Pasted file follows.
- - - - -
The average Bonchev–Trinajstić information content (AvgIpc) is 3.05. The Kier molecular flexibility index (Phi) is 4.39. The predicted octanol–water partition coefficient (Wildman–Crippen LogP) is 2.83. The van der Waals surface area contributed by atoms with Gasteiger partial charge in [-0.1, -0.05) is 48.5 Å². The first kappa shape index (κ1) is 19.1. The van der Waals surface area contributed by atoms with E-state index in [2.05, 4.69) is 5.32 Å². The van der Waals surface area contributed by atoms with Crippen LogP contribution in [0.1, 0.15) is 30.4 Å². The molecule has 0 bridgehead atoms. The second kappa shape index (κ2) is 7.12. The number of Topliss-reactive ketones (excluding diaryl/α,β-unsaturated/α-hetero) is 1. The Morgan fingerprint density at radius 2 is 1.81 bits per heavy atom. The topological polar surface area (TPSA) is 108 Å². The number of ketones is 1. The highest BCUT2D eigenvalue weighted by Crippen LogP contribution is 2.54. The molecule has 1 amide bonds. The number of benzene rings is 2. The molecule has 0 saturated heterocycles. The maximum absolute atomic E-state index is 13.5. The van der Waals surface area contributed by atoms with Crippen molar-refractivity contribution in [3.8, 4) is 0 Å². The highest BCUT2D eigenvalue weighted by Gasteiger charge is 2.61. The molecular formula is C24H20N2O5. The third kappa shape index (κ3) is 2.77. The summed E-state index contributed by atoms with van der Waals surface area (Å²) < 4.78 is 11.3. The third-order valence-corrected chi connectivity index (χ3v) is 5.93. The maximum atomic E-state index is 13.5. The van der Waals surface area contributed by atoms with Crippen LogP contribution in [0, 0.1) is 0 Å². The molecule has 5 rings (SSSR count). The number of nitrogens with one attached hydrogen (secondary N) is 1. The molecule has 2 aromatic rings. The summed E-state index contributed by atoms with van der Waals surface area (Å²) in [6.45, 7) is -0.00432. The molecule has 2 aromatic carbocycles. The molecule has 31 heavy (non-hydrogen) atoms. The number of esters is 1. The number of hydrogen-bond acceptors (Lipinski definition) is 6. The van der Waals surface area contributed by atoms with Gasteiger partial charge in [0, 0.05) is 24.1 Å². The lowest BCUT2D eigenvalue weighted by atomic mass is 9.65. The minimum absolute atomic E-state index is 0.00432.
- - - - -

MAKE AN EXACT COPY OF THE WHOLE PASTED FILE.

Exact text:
The average Bonchev–Trinajstić information content (AvgIpc) is 3.05. The Kier molecular flexibility index (Phi) is 4.39. The predicted octanol–water partition coefficient (Wildman–Crippen LogP) is 2.83. The van der Waals surface area contributed by atoms with Gasteiger partial charge in [-0.1, -0.05) is 48.5 Å². The first kappa shape index (κ1) is 19.1. The van der Waals surface area contributed by atoms with E-state index in [2.05, 4.69) is 5.32 Å². The van der Waals surface area contributed by atoms with Crippen LogP contribution in [0.1, 0.15) is 30.4 Å². The molecule has 0 bridgehead atoms. The second kappa shape index (κ2) is 7.12. The number of Topliss-reactive ketones (excluding diaryl/α,β-unsaturated/α-hetero) is 1. The Morgan fingerprint density at radius 2 is 1.81 bits per heavy atom. The topological polar surface area (TPSA) is 108 Å². The number of ketones is 1. The highest BCUT2D eigenvalue weighted by Crippen LogP contribution is 2.54. The molecule has 1 amide bonds. The number of benzene rings is 2. The molecule has 0 saturated heterocycles. The maximum absolute atomic E-state index is 13.5. The van der Waals surface area contributed by atoms with Crippen molar-refractivity contribution in [3.8, 4) is 0 Å². The highest BCUT2D eigenvalue weighted by Gasteiger charge is 2.61. The molecular formula is C24H20N2O5. The third kappa shape index (κ3) is 2.77. The summed E-state index contributed by atoms with van der Waals surface area (Å²) < 4.78 is 11.3. The third-order valence-corrected chi connectivity index (χ3v) is 5.93. The maximum atomic E-state index is 13.5. The van der Waals surface area contributed by atoms with Crippen LogP contribution in [0, 0.1) is 0 Å². The molecule has 5 rings (SSSR count). The number of nitrogens with one attached hydrogen (secondary N) is 1. The molecule has 2 aromatic rings. The summed E-state index contributed by atoms with van der Waals surface area (Å²) in [6.45, 7) is -0.00432. The molecule has 2 aromatic carbocycles. The molecule has 31 heavy (non-hydrogen) atoms. The number of esters is 1. The number of hydrogen-bond acceptors (Lipinski definition) is 6. The van der Waals surface area contributed by atoms with Gasteiger partial charge in [0, 0.05) is 24.1 Å². The lowest BCUT2D eigenvalue weighted by atomic mass is 9.65. The minimum absolute atomic E-state index is 0.00432.